Anderson and the WQCB were made party to a lawsuit the Goodwin’s filed against EDCO but were declared immune and dismissed from case this August by a North County court since neither the government nor its employees can be considered liable for statements made in connection to pending investigations.

It’s illegal to sell property deemed toxic in the state of California. The land hasn’t been deemed toxic and Anderson offered to issue a letter saying no further action is necessary but Hope said, no realtor will list it. letter, they claim, and the fact that the property was never properly cleaned by EDCO, no realtor will list it.

“They wouldn’t touch it.”

“Once you clean it up well be happy to help you out.”

Blayne Hartman has visited the Goodwin home, walked the property with Hope and conducted a soil sample analysis at her request in Sept. 2008. Hartman is a nationally recognized expert in soil sampling who has provided training to county and state agencies in more than 30 states and was co-founder and principal geochemist for H&P Mobile Geochemistry before starting his own firm.

“The aerial extent of the claimed contamination was minimal,” he said, adding that he didn’t find a risk to human health and called trying to prove an impact to the Goodwin’s health “a long shot.” It can’t be definitively concluded that high hydrocarbon levels found in tests were from the amount of organic matter in the pesticide-free soil or from hydraulic fluid.

The key to both analyses, he said, is that no volatile organic compounds or VOC’s were detected. total carbon levels

“The VOCs are the compounds that are a risk to human health, not the TRPH” or total recoverable petroleum hydrocarbons.

“The only way TRPH might be a health risk is if you ate the soil.”

Hope and Joy are chemically sensitive said Dr. Dan Harper, meaning they have a genetic mis-link or predisposition that makes them especially sensitive to chemicals. People can be chemically sensitive just like they can have allergies, he said.

“80 percent of the world could handle it just fine. You expose them to this harsh a chemical and they’re doomed,” he said.

“If you take a detailed history and how they were before and after, that’s how you start building a case for chemical sensitivity.”

Dr. Harper is certified by nationally recognized boards to practice holistic and family medicine, is eligible for certification from the American Academy of Environmental Medicine and has 35,000 hours of emergency room experience. One of several doctors Joye visited after the accident, Dr. Harper examined Joye five times, most recently less than six months before her death.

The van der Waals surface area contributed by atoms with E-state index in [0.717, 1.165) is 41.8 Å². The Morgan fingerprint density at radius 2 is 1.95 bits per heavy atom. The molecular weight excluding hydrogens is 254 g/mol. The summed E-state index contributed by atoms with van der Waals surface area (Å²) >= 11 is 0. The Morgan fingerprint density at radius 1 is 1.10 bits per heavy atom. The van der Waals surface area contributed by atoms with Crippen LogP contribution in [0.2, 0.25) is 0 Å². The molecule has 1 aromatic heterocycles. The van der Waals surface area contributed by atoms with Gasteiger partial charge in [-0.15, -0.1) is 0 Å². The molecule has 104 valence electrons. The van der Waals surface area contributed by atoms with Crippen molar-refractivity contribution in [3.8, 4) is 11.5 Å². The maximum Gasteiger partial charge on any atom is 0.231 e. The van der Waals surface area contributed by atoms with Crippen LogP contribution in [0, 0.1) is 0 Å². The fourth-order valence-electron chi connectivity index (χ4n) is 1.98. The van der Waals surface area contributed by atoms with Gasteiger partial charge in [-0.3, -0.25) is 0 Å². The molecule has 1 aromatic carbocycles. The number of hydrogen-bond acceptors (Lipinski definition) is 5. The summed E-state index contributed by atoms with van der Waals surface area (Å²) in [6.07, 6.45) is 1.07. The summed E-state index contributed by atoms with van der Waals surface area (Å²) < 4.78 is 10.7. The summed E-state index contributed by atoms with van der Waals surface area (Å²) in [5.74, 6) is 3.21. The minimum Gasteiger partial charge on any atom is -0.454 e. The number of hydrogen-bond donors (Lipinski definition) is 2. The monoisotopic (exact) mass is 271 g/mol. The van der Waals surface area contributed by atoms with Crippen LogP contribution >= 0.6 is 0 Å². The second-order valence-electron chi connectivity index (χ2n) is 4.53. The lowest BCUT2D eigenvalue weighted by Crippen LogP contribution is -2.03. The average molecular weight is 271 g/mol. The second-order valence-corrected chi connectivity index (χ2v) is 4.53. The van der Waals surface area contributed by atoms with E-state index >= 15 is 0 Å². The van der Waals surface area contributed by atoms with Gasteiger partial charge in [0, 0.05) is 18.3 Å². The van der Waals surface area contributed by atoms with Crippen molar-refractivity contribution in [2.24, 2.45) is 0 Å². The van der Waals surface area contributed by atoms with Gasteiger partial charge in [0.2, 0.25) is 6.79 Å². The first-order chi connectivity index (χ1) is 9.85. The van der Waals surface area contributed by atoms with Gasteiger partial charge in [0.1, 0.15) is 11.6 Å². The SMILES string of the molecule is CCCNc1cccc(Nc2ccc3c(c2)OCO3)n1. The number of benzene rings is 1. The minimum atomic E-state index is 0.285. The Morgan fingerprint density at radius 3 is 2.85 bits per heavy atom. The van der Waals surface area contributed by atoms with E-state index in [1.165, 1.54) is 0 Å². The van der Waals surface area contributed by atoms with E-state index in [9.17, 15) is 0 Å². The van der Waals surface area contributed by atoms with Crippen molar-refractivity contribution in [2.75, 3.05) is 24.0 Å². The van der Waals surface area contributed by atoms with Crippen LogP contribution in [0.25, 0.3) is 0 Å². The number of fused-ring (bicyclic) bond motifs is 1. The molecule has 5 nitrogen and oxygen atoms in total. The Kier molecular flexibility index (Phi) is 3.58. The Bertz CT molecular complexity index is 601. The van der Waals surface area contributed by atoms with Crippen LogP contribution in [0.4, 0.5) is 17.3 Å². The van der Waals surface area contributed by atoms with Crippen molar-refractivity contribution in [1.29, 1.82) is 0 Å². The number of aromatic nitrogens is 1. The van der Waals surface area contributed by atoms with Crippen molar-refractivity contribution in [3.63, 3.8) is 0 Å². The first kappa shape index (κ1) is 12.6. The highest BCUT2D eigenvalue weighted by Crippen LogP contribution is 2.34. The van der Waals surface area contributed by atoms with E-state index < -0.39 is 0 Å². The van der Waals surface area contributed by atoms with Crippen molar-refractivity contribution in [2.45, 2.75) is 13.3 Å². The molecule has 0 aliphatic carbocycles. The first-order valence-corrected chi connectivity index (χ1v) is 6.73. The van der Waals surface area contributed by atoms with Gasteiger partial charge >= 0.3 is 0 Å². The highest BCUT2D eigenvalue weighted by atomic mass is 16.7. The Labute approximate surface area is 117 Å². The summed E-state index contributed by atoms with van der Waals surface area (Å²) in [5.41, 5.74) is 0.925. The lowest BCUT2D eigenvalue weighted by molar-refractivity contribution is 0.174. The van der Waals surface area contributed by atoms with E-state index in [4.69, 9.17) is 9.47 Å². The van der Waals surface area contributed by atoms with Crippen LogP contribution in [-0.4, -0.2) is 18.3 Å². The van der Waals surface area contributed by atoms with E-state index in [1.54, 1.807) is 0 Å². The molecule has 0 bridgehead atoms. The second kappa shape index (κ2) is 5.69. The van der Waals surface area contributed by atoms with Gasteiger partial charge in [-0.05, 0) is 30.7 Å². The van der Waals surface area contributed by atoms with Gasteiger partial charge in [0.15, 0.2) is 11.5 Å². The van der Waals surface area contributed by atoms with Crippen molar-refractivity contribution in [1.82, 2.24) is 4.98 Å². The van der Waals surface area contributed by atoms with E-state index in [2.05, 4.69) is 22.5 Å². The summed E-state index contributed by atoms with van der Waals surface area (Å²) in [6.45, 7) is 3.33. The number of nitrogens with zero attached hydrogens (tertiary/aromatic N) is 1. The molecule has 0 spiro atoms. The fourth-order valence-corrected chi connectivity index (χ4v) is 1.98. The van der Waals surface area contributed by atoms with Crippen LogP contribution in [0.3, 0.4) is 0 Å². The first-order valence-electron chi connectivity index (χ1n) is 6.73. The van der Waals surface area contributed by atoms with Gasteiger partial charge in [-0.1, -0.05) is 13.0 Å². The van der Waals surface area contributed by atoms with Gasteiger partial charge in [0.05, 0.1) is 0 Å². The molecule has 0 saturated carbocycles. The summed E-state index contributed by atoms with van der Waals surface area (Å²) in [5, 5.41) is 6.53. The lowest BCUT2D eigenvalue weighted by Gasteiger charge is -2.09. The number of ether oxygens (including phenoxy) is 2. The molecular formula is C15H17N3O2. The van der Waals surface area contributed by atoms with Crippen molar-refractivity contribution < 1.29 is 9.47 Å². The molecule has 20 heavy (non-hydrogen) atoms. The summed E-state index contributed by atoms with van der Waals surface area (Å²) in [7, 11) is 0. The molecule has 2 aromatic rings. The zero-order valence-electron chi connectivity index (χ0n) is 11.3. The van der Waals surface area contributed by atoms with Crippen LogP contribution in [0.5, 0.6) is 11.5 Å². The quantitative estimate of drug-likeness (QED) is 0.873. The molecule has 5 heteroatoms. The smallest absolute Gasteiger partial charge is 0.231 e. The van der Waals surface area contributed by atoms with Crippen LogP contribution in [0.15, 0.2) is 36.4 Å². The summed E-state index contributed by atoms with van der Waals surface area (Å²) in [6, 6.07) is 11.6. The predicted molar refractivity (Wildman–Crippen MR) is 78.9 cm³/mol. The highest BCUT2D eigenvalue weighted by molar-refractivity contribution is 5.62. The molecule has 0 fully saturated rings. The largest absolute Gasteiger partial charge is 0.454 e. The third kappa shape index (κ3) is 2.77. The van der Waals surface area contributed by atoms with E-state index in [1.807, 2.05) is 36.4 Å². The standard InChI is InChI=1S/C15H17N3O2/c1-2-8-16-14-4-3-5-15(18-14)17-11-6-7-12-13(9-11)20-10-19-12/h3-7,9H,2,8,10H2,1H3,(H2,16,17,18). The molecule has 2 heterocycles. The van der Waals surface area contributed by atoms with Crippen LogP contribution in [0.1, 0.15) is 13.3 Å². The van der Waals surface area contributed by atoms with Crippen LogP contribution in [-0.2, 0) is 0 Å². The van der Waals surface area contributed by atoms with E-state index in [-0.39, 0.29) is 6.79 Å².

“I mean this lady was square dancing a month before the accident,” he said. Afterward “she could not finish a complete sentence at times, she was afraid, very paranoid.”

“She wasn’t crazy. The paranoia she was having was coming from the chemical exposure,” he said.

Over the time he saw her, Dr. Harper said Joye had a stroke and several mini strokes, an abdominal aneurism, a drop in her white blood cell count, declining liver function, blood clots in her legs which never happened before, a lung infection and chronic bronchitis.

“When you get to be 84, 85 yrs. old, theres a lot of water under the bridge. But here was a lady that was functioning and taking her of sick daughter when this happened.”

At the time of accident, Hope was bedridden after surgery for a hernia.

After the spill, Dr. Harper said, Hope had dermatitis as well as brain fog or short term memory loss.

“I’ve had parts of my body that haven’t stopped itching since the spill,” Hope said.

“There is no way they are able to recover as long as they are on that land,” Dr. Harper said.

As for other alleged damages from the fluid, Dr. Richard Tramp, who euthanized The Ice Man, the 23-year-old Irish Thoroughbred said it’s not uncommon for a horse to get cancer at that age. Tramp was not the Ice Man’s veterinarian before the incident and since no tests were performed, no conclusions can be drawn to the cause of his death, he said.

Two other horses, Alraune and Very Nice Filly, may have to be put down in early 2010, Hope said.

“That more than one horse with health conditions is certainly irregular but we don’t have any proof,” lawyer Mark Plummer said.

Bret Hutchinson was contacted by the Goodwins to move the large Cottonwood trees in Dec. 2006 and again in the summer 2007. He now plants trees but spent seven years working for Mobile One Labs now Air One Labs in Carlsbad collecting soil, water and air samples and has a degree in toxicology from UC Davis.

The soil “felt oily from saturation from hydraulic fluid,” he said. The roots of the trees had black sandy soil.” He could see a stain in the bark of some trees eight to ten feet up the side of the tree.

“The tree hadn’t died yet. They were still dormant when I came out in the middle of the winter. I came out in the summer again for the possibility of transplanting trees to a new house and at that time a couple of trees had died.”

Today six of the seven Cottonwood trees are dead.

A summary judgement in the case is in the works, Plummer said, where EDCO would pay Deutsche Bank the necessary amount to finish cleanups and Hope would be able to move out after being paid for lost equity.